• Market Orders – buy or sell immediately at the best price available.
  • Limit Orders – trade is to be made only if at a certain price or better.
  • Stop Orders – order to sell if the price drops below a specified level or to buy if the price climbs above a specified level.
short selling
Short Selling
  • Short selling – the more the price drops, the more money your make.
  • Borrow stock from the broker and then sell it, in anticipation of the price falling.
  • Profit by buying back stock at a lower price and returning it to the broker.
  • If price increases, you buy back for more than the sold price, and lose money.
short selling26
Short Selling
  • Most trading involves buying a stock low and selling it high – making money as the price appreciates.
  • Short selling involves selling high and then buying back later at a low price – making money as the stock declines.
  • Short seller must put up collateral – margin requirement.
types of brokers
Types of Brokers
  • Full-Service Brokers – paid commissions based on sales volume. Broker gives advice to client and executes trades.
  • Discount Brokers – execute trades but do not provide advice. Commissions are 50-70% less than full-service brokers.
types of brokers28
Types of Brokers
  • Deep Discount Brokers – in 1994, they began executing trades for up to 90% less than full service brokers.
    • Charles Schwab and Fidelity are examples.
  • Online Brokers – either discount or deep discount brokers trading electronically.
    • Costs are extremely low, some at $5.
    • Some research is provided.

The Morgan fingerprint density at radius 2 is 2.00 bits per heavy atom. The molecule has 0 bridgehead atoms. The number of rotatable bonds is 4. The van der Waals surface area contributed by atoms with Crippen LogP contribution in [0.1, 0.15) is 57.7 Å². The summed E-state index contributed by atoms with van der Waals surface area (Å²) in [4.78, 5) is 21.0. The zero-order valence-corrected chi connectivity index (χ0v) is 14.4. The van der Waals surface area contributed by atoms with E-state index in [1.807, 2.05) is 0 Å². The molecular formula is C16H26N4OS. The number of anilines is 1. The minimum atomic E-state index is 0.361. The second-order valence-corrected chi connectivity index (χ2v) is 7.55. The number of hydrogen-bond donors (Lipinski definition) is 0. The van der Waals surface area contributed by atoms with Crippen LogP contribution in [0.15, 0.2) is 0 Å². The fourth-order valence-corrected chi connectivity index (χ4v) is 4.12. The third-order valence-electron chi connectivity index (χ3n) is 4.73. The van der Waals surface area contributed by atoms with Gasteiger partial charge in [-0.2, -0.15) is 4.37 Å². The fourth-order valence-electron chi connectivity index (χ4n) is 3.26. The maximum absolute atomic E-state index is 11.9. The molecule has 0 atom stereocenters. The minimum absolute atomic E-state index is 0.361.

cash versus margin accounts
Cash Accounts

Investor pays in full.

Payment due in 3 business days.

Margin Accounts

Investors borrow a portion of the purchase price.

Initial margin is 50%.

Maintenance margin is the minimum you must maintain.

Cash Versus Margin Accounts
registration street name or your name
Registration: Street Nameor Your Name
  • Securities can be registered in your name or “street name.”
  • Street Name – registered securities remain in the broker’s custody and are a computer entry in your name.
    • More convenient to sell.
    • May have maintenance fee for inactivity.
joint accounts
Joint Accounts
  • Joint Tenancy with Right of Survivorship – when one owner dies, the other receives full ownership of assets in the account.
    • Asset by-pass probate but may be subject to taxes.
  • Tenancy-in-Common – the deceased’s portion of the account goes to the heirs of the diseased, not the surviving account holder.
tips for online investing
Tips for Online Investing

Checklist 12.3

  • Online trading is quick, but online investing takes time.
  • Set price limits.
  • If you cancel, make sure it worked before placing another trade.
  • No regulations regarding the time to execute a trade.
online trading
Online Trading
  • Day traders trade with a very short-term time horizon.
  • Goal is to ride momentum.
  • It is speculating – not investing.
online trading34
Online Trading
  • Remember:
    • Be prepared to suffer severe losses.
    • Don’t confuse it with investing.
    • Don’t believe claims of easy profits.
    • Watch out for “hot tips” or “expert advice.”
sources of investment information
Sources of Investment Information
  • Corporate Sources – annual reports
  • Brokerage Firm Reports – research reports by security analysts
  • The Press – Wall Street Journal, Forbes, etc.
  • Investment Advisory Services – Moody’s, S&P, Value Line
  • Internet Sources –
  • Investment Clubs – provide social, educational, and investment value.